Travel Tips

10 Epic Train Travel Hacks For Your Next European Adventure

By Rebecca Mitchell
16th Oct 2019

Train Travel Hacks

When you're travelling around Europe, taking the train is more than just the romantic’s top choice of transport. (Before Sunrise, anyone?)

While budget air travel has changed the game for financially conscious travellers, a growing movement of us are concerned about the environmental impacts of planes—especially if you’re only going a short distance. Not only is train travel the most environmentally friendly transport option other than walking or biking, but the views across Europe are also fabulous, plus you may even find the train more time-effective in some cases, once airport transfers and laborious check-in processes are accounted for.

Perfecting train travel normally comes with just trying and failing, but here are a few need-to-know train travel hacks to start you off. 

#1 Buy Tickets In Advance

This isn’t always necessary, especially if you’re travelling in the low season and have a lot of time to work with. Don’t feel the need to plan your trip too rigidly if you can afford to be flexible.

But if you’re enjoying a well-earned Euro summer or if you’re on a strict schedule, you will want to buy your tickets before they book up. Buying in advance offers two main benefits: 1) like plane tickets, train tickets tend to increase in price closer to your departure date, and 2) you won’t have to worry about not getting a seat, which can be a risk if you’re getting around on weekends, holidays or in the summer season.

For rail pass holders, “buying tickets” or reserving seats is slightly different. Read on for those details.

#2 Get A Rail Pass

If you’re a non-European national, you’re most likely considering a Eurail pass. There are a number of different Eurail passes that can be purchased for travel within one or multiple countries, and for a certain number of travel days. There is also a Eurail Global Pass, which covers rail travel over 31 countries across the continent. 

So, why get a pass? Well, the main appeal lies in its ease of use and flexibility. Rail passes can allow you to travel on multiple trains, in multiple countries without the hassle of buying a ticket for each separate trip. Eurail passes are also priced per day, not per trip, which could work out more economic depending on your trip.

On the topic of price, there are a few major benefits to consider:

  • If you’re doing a lot of day trips, transfers or tackling multiple rail journeys in one day, a pass is definitely a great option due to its day-by-day pricing model
  • If you’re over 18 but under 27 years old, you will receive a decent discount. Kids also travel free, and there are potential partner offers on hotels, sites and activities
  • Consider where you’re spending most of your time. If you’re going to more than one country, work out if it’s better to get a Eurail pass for each place/region, or if you get a pass to cover you for just one or two countries, and buy your other Europe train tickets separately.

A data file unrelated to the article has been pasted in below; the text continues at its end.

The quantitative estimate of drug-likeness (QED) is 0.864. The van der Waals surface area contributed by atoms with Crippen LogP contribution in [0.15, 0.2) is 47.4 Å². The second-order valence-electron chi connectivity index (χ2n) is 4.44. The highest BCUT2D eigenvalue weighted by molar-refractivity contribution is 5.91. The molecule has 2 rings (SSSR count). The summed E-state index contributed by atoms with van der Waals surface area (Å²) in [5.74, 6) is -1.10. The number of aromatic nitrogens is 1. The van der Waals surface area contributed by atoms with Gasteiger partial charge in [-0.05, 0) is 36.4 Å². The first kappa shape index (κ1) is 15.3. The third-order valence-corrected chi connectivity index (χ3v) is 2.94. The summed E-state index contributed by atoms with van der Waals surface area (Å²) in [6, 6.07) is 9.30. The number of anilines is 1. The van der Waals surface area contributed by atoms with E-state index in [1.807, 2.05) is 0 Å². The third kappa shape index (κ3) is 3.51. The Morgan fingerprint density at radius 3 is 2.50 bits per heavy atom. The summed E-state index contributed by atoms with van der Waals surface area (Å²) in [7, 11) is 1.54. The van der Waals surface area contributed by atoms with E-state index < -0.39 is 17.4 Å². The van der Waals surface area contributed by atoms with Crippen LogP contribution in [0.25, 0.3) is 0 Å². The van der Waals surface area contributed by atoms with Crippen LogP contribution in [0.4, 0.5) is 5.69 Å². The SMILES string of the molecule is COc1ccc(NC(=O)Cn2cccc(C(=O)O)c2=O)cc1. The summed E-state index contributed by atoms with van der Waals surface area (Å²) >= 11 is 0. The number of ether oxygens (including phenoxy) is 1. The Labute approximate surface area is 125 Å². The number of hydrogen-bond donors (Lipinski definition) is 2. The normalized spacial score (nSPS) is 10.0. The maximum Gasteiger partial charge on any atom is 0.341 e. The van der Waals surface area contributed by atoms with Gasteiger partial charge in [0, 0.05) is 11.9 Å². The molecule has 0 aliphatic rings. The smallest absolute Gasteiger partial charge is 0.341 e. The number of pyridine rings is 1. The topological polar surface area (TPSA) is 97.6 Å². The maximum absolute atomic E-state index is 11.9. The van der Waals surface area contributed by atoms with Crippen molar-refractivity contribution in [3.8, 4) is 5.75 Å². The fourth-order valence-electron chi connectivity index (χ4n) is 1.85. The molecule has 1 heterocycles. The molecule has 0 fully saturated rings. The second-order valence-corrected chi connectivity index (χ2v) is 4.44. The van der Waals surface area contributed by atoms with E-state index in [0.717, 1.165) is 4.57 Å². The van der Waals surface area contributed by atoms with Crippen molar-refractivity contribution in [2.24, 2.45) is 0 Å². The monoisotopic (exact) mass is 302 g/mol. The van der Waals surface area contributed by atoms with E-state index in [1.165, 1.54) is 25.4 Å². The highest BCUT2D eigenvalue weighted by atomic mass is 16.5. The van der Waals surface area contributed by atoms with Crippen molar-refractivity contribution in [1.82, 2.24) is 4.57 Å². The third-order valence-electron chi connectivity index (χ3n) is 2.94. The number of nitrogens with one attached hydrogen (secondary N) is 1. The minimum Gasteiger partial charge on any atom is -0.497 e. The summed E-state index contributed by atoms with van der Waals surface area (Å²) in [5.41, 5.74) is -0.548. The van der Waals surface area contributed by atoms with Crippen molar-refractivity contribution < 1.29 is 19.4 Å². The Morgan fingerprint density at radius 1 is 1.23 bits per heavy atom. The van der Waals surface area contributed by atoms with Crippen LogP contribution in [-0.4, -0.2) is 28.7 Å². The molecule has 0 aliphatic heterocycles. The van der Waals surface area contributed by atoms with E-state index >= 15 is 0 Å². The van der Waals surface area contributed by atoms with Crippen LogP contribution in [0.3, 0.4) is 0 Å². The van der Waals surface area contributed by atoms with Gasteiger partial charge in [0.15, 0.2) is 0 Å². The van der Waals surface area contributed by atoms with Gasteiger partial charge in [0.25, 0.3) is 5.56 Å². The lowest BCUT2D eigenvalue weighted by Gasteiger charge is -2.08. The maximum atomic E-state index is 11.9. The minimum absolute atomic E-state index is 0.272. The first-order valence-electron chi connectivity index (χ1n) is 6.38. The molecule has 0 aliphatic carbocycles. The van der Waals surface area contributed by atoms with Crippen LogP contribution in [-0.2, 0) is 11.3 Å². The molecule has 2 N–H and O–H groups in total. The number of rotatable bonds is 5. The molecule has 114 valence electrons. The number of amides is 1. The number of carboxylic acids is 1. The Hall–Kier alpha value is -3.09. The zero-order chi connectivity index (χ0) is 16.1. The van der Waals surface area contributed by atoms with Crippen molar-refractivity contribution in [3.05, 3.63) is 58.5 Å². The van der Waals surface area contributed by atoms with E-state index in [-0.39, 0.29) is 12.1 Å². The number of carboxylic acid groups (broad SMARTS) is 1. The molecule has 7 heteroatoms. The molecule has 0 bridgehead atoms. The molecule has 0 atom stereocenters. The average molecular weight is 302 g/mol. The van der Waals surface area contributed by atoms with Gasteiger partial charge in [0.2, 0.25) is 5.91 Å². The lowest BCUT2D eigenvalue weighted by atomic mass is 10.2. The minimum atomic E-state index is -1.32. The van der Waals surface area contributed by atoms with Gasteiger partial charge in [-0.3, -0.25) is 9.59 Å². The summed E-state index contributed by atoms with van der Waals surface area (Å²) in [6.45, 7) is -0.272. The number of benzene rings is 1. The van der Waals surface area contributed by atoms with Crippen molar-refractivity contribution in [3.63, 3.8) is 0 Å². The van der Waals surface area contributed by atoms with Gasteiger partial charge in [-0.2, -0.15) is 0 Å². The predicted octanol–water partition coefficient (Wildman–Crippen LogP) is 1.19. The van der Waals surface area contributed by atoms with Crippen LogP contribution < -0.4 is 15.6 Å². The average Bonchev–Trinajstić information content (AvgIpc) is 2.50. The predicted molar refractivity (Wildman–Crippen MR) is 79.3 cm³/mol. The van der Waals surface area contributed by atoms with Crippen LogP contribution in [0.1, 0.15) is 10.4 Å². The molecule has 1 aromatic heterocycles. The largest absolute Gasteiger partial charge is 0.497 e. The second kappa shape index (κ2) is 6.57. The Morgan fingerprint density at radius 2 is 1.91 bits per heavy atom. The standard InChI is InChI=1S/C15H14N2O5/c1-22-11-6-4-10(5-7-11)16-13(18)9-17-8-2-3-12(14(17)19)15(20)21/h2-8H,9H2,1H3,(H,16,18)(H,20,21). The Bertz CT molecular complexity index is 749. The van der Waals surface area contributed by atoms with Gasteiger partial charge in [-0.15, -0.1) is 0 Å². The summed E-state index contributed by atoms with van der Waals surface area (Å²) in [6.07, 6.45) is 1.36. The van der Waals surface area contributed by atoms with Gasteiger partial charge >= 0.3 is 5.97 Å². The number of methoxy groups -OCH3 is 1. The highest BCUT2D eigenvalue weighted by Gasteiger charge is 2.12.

• Take note, regional passes are offered for travel in Switzerland, Germany, the UK, France, Spain, AustriaScandinavia and Eastern Europe
  • Finally, ticket prices do rise considerably the closer you are to your travel date. So, a pass could save you bucket loads on last-minute, spur-of-the-moment trips

There is a slight misconception some have about the Eurail pass, which is that you can just jump on any train wherever you are, without a seat reservation. This is only partially true. Most trains in central and eastern Europe do allow you to get on with just your pass, and the on-board ticket officer will check your pass and itinerary. But there are some exceptions to the rule, which brings us to…

#3 Sort Out Your Seat Reservations

If you’re buying individual train tickets, the seat reservation should be included. However, if you’re a rail pass holder, you will need to make separate seat reservations for some trains, including:

  • Sleeper trains
  • Premium trains (e.g. Switzerland’s Golden Pass train) or high-speed trains (like Thalys or Eurostar lines)
  • International trains
  • Trains in some countries, including France, Spain and Italy

Reservations can often be made online or in-person at a train station. The online option is better for advance planning and securing the seats you want, whereas the station option is occasionally cheaper. Yes, seat reservations will cost a small fee, even if you have a rail pass. 

#4 Download Rail Apps

A lot of people love the Omio app, which helps you compare prices across multiple modes of transport. CityMapper is also helpful for more local timetables.

If you have a Eurail pass, we recommend downloading their Eurail Rail Planner app, which offers more tailored information for pass holders.

Plus, if you've scored your tickets off Klook, download the app for easy access to to your tickets, vouchers and passes on the go. Pro tip: remember to purchase your rail passes before you travel, as some of these might need to be delivered to your address. 

#5 Always Double-Check Your Ticket And Your Map